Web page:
All data tells a story. The challenge is to find that story by analyzing business data in dozens of ways, using spreadsheets, applications, desktop tools, long-standing data warehouses, and business intelligence software. That means you are probably managing a variety of different dimensions—specific requirements for accessing various data sources, complexities around understanding visualizations, and of course, the associated costs. At the same time, everyone wants more innovation faster—all without sacrificing correct and consistent results.
Companies just like yours seek solutions that offer easy access to any data, enabling you to make the best use of your entire data story, no matter where it is. What’s even more important is having a variety of options for intelligent analysis that isn't overwhelming to deploy and manage. The result creates an effective way to engage more people in analysis and extend your organization's expertise. After all, you can have all the bells and whistles a robust platform should offer—but if only a select few can figure out how to use them, what are you really gaining?
So, the question you face is how to find and tell that story. How will you get the flexibility you need together with the structure to drive accuracy, and the speed to disrupt your competitors? Here are four values that can apply to your business analytics strategy.
1) Visualize Your Business
Every company has a story to tell with its data. There are customer transactions, marketing metrics, collaboration with partners and suppliers, innovations in business processes, and the enablement of growth and personnel efficiencies. And while the data is abundant, useful insights are sometimes difficult to develop.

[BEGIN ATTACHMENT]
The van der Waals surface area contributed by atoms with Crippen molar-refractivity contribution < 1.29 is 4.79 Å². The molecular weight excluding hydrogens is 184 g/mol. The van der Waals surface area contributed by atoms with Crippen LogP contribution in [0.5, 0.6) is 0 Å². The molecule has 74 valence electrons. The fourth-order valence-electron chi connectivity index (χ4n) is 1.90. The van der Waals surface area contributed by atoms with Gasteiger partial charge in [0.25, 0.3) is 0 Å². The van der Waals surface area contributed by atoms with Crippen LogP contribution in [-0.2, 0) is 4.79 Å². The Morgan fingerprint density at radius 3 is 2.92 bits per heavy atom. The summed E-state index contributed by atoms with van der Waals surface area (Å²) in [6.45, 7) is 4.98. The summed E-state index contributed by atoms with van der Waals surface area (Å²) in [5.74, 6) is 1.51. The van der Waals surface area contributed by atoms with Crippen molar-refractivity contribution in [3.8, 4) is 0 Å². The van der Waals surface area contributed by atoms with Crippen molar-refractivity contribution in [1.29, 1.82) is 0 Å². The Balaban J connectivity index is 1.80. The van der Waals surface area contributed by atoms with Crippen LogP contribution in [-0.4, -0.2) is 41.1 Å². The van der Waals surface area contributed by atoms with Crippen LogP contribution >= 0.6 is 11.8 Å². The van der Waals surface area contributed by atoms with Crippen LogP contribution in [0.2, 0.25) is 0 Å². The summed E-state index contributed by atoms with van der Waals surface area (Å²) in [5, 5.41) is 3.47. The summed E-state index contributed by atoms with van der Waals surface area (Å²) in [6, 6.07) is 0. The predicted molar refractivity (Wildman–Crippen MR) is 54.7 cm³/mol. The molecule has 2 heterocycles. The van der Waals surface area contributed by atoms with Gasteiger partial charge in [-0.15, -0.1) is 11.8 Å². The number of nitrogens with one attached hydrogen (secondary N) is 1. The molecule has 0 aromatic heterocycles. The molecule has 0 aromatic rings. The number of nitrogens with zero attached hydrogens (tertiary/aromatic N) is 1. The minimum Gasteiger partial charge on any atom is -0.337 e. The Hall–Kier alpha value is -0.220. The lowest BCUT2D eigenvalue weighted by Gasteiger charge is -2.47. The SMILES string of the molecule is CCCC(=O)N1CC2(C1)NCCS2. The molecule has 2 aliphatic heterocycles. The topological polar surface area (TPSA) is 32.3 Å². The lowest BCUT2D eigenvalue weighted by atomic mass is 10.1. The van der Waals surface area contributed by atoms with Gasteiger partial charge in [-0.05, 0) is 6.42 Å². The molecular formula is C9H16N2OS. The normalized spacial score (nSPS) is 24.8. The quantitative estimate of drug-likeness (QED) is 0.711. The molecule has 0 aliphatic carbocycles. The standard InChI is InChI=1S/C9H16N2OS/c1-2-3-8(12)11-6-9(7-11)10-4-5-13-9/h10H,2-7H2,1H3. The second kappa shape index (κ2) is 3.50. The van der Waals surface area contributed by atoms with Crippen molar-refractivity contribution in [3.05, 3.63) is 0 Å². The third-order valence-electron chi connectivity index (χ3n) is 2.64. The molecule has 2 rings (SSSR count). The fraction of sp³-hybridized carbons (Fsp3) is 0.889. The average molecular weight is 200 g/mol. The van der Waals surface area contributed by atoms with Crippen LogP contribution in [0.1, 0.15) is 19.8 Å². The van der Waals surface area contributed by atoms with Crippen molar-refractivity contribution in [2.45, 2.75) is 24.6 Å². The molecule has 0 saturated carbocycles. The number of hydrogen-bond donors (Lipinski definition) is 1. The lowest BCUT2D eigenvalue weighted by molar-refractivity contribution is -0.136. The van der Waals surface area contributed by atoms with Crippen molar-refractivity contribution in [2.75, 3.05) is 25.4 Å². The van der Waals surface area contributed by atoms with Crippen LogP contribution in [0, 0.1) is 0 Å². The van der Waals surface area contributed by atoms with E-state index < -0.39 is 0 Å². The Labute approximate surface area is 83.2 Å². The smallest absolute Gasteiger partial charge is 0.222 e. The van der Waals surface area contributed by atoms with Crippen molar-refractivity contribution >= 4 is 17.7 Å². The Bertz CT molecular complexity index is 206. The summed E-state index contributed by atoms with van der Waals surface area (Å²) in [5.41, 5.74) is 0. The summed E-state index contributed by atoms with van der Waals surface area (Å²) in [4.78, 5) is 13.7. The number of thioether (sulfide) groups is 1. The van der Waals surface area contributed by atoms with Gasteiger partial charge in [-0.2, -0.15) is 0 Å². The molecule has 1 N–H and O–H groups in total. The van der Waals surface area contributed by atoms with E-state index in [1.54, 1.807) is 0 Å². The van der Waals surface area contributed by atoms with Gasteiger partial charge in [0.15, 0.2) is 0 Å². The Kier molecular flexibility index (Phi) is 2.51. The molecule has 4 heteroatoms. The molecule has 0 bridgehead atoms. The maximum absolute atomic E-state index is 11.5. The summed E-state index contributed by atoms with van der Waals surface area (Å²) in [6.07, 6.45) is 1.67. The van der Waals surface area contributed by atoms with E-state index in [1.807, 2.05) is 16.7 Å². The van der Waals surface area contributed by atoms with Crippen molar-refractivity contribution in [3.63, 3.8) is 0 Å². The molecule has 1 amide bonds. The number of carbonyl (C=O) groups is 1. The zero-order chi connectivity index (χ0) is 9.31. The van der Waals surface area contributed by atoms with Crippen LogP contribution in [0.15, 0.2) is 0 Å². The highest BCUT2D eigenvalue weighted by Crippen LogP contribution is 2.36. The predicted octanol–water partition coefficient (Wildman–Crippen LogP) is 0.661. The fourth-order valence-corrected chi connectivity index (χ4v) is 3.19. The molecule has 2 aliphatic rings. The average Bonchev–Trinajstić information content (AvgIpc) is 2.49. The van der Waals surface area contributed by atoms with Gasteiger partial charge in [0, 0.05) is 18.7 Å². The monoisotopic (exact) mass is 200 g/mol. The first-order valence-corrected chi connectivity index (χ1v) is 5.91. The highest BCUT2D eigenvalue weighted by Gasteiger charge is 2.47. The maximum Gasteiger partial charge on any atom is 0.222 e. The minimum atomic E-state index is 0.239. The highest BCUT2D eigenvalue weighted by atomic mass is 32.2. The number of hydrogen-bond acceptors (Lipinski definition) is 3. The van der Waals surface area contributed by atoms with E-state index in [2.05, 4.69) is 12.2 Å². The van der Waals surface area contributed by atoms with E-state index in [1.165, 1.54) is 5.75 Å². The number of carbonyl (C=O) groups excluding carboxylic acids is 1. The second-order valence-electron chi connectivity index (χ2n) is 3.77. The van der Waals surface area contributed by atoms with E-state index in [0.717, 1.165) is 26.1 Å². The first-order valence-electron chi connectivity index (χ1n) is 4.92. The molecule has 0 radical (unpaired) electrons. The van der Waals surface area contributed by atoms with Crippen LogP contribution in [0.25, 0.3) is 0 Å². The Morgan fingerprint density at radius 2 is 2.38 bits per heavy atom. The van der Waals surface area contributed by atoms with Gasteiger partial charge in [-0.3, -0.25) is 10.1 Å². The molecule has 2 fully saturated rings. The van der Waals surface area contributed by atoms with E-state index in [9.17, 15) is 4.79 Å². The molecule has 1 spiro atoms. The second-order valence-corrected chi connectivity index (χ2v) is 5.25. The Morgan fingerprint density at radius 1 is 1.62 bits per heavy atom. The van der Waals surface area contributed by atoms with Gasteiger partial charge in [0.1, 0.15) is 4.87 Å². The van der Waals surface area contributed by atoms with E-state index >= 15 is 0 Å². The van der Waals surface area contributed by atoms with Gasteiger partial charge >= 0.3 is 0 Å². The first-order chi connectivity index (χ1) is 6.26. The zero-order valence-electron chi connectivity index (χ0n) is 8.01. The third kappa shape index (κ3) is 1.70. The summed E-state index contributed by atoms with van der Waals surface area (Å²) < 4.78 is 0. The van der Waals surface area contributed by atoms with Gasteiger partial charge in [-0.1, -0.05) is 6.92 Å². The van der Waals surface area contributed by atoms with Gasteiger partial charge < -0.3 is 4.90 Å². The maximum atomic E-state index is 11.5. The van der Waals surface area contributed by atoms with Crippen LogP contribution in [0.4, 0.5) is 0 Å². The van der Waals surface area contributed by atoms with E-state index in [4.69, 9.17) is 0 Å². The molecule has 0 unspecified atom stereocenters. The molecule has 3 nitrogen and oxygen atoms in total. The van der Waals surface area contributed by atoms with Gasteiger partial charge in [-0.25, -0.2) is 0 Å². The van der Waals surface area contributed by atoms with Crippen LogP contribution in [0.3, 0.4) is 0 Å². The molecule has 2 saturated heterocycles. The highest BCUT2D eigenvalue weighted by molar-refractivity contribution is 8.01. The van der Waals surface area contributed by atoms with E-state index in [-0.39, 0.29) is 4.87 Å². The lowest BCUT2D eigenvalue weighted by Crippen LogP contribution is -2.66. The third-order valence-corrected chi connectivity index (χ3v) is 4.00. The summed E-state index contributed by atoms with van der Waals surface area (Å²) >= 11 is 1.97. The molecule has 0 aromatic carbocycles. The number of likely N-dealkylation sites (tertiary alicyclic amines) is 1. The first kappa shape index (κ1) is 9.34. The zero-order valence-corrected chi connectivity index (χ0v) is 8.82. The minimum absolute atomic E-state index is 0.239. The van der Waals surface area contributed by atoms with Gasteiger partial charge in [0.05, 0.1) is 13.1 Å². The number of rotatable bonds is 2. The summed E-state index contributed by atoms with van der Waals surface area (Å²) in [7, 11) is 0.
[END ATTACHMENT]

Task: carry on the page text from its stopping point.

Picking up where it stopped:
Data visualization software makes these complex ideas engaging, meaningful, and easy to understand. With just a few clicks, business managers can add, analyze, and share new insights. Savvy executives use this technology to improve their strategies with facts and get action from their ideas. The important thing is that data visualization can help us see information differently—and by doing so, we make better decisions in ways that spreadsheets or traditional static business intelligence cannot deliver.
2) Make 'What-If' Simple
One of the benefits of modern business analytics software is that more people can gain a deeper understanding of the problems they are trying to solve without having to be data scientists.
Imagine if workers at a manufacturing plant could know when and why a machine would fail before it happened. How much would that impact production? Data modeling and predictive analytics programs can help answer these types of questions. Previously, this type of insight could only be delivered by data scientists working with sophisticated algorithms. Now, business managers with no data science experience can easily look at data, ask "what if" questions, identify hidden relationships, and convey these insights to the rest of the business.
Simplifying these forecasting and modeling scenarios enables business users to quickly model complex business questions. Organizations can then define a dimensional view of their business—and provide business users with new levels of self-service to access, navigate, and gain actionable insight into critical business issues. All of this is enabled through cloud-based analytics platforms.
3) Choose Flexibility